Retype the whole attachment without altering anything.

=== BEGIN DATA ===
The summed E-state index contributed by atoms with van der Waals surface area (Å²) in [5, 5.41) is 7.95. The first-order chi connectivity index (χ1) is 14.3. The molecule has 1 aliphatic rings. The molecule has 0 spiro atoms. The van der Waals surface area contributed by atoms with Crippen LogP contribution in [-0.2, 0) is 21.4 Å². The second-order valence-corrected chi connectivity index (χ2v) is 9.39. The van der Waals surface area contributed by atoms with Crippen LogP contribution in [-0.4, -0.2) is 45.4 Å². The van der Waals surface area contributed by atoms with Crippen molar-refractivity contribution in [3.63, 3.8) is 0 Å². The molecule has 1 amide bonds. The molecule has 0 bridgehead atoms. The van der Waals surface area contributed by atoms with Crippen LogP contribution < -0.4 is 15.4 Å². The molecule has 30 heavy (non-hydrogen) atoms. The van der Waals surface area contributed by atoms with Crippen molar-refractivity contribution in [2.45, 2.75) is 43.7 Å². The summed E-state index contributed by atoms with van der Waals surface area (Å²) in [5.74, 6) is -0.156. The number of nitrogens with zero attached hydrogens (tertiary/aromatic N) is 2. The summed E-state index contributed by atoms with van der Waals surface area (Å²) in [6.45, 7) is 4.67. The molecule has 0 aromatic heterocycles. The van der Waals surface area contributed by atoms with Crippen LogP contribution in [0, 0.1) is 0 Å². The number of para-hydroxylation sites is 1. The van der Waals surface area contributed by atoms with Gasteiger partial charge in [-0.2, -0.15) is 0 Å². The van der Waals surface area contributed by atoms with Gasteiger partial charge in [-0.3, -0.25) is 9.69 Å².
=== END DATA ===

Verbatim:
The summed E-state index contributed by atoms with van der Waals surface area (Å²) in [5, 5.41) is 7.95. The first-order chi connectivity index (χ1) is 14.3. The molecule has 1 aliphatic rings. The molecule has 0 spiro atoms. The van der Waals surface area contributed by atoms with Crippen LogP contribution in [-0.2, 0) is 21.4 Å². The second-order valence-corrected chi connectivity index (χ2v) is 9.39. The van der Waals surface area contributed by atoms with Crippen LogP contribution in [-0.4, -0.2) is 45.4 Å². The van der Waals surface area contributed by atoms with Crippen molar-refractivity contribution in [3.63, 3.8) is 0 Å². The molecule has 1 amide bonds. The molecule has 0 bridgehead atoms. The van der Waals surface area contributed by atoms with Crippen LogP contribution < -0.4 is 15.4 Å². The molecule has 30 heavy (non-hydrogen) atoms. The van der Waals surface area contributed by atoms with Crippen molar-refractivity contribution in [2.45, 2.75) is 43.7 Å². The summed E-state index contributed by atoms with van der Waals surface area (Å²) in [5.74, 6) is -0.156. The number of nitrogens with zero attached hydrogens (tertiary/aromatic N) is 2. The summed E-state index contributed by atoms with van der Waals surface area (Å²) in [6.45, 7) is 4.67. The molecule has 0 aromatic heterocycles. The van der Waals surface area contributed by atoms with Crippen LogP contribution in [0, 0.1) is 0 Å². The number of para-hydroxylation sites is 1. The van der Waals surface area contributed by atoms with Gasteiger partial charge in [-0.2, -0.15) is 0 Å². The van der Waals surface area contributed by atoms with Gasteiger partial charge in [-0.3, -0.25) is 9.69 Å².